David Martin, a retired veterinarian and triathlete from Solana Beach, Calif., died April 25 shortly after being attacked by a shark. He was 66.
Dr. Martin, who had been training with the Triathlon Club of San Diego out of Solana Beach for the past three years, was swimming with nine others about 150 yards off shore when the attack occurred around 7 a.m.
After hearing his cry for help, fellow swimmers pulled him from the surf and onto the beach. Martin’s injuries included several deep wounds to the legs. He was pronounced dead at the scene at 7:49 a.m.
Judging by the wounds and type of attack, marine biologists believe that the shark was an adult great white about 12 to 16 feet long.
“I believe that the shark most likely mistook the group of swimmers as a pod of seals,” Dr. Richard Rosenblatt of the Scripps Institute of Oceanography said in a Solana Beach City press statement.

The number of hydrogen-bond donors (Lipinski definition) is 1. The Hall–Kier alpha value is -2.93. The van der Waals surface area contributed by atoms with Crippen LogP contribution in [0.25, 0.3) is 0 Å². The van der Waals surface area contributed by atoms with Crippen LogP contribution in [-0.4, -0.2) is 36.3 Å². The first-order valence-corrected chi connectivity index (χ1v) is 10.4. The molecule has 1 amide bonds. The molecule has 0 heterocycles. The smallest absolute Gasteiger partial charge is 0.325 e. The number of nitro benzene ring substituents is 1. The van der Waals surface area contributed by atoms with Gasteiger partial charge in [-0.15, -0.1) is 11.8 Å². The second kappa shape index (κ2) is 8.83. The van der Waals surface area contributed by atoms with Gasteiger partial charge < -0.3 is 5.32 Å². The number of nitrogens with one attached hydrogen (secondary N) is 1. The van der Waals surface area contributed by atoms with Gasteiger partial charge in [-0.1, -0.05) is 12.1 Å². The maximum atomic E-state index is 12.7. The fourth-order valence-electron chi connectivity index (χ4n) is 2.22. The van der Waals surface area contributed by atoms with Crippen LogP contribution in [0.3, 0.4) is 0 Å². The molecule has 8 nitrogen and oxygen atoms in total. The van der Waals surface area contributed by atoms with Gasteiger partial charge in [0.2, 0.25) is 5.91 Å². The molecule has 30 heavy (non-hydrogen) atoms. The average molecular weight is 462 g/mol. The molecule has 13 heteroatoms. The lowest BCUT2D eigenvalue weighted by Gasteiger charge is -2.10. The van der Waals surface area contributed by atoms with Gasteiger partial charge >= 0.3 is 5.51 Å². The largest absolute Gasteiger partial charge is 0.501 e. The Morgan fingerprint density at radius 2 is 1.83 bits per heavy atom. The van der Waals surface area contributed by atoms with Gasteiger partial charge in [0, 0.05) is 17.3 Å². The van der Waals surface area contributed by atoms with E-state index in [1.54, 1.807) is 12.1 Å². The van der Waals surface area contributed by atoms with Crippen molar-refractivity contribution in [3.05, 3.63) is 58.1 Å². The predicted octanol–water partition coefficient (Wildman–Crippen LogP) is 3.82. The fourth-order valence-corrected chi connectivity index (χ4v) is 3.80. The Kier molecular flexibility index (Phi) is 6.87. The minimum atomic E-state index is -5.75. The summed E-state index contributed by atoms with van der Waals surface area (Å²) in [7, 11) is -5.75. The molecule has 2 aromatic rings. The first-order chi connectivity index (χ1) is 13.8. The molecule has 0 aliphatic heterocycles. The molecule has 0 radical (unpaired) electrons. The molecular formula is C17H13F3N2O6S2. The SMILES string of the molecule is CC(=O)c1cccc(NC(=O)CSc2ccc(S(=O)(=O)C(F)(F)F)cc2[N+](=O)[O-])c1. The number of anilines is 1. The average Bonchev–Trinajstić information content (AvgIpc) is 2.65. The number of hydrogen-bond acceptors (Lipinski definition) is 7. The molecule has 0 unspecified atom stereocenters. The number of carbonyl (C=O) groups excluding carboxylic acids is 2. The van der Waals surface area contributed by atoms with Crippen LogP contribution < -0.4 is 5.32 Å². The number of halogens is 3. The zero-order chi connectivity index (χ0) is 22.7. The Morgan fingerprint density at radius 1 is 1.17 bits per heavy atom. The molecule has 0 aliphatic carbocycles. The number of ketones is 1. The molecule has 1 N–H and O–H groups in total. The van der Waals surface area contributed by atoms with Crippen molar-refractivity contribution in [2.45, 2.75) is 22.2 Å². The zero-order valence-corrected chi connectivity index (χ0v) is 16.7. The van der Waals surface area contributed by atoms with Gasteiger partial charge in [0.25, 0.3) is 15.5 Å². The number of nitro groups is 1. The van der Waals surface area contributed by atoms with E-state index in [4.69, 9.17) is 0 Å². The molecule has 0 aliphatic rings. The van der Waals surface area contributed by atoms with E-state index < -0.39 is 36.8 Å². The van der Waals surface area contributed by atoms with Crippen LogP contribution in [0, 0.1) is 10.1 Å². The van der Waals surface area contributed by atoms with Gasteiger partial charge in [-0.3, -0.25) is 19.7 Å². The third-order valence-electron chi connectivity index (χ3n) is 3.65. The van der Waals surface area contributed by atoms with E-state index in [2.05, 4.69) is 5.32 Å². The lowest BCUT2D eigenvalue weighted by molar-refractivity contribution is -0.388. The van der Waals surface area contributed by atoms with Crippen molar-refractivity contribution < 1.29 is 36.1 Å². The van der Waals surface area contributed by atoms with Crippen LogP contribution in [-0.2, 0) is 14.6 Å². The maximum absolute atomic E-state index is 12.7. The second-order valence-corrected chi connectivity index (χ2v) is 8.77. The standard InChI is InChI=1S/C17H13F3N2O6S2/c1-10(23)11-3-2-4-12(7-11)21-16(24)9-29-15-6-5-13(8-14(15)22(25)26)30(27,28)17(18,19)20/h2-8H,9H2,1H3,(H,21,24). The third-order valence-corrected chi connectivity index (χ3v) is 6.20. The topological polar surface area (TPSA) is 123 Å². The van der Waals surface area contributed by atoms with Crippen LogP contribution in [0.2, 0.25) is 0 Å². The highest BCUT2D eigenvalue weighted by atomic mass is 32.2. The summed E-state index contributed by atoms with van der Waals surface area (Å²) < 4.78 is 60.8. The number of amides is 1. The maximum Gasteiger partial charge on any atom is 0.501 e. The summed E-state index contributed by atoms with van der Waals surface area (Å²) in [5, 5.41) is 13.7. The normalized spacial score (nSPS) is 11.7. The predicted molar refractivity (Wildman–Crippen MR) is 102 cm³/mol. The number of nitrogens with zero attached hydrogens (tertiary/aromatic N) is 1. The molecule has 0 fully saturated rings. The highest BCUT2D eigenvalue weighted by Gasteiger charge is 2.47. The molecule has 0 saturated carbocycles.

“Great White shark attacks are characterized by a sudden powerful rush of water, as the animal rises up from a significant depth to attack the victim from below. We can only assume that this was the case of mistaken identity on behalf of the shark.”
Sherriff helicopters began patrolling the shoreline the day of the attack to see if it could track the animal, but the shark could not be found.
The 17 miles of coastline have since reopened.
At a Sunday press conference, Martin’s grown children said that they were consoled by the fact that their father had died among friends doing something that he enjoyed.
“He died doing what he liked, surrounded by his friends, in a place he loved,” Jeff Martin, the eldest son, said. “Even through our grief, this gives us an inner peace.”
The city is working with the Martin family to launch a website where friends and family can submit their condolences and memories.
A memorial fund in Dave Martin’s name has also been established at the First Pacific Bank of California, Solana Beach branch, located at 937 Lomas Santa Fe Drive.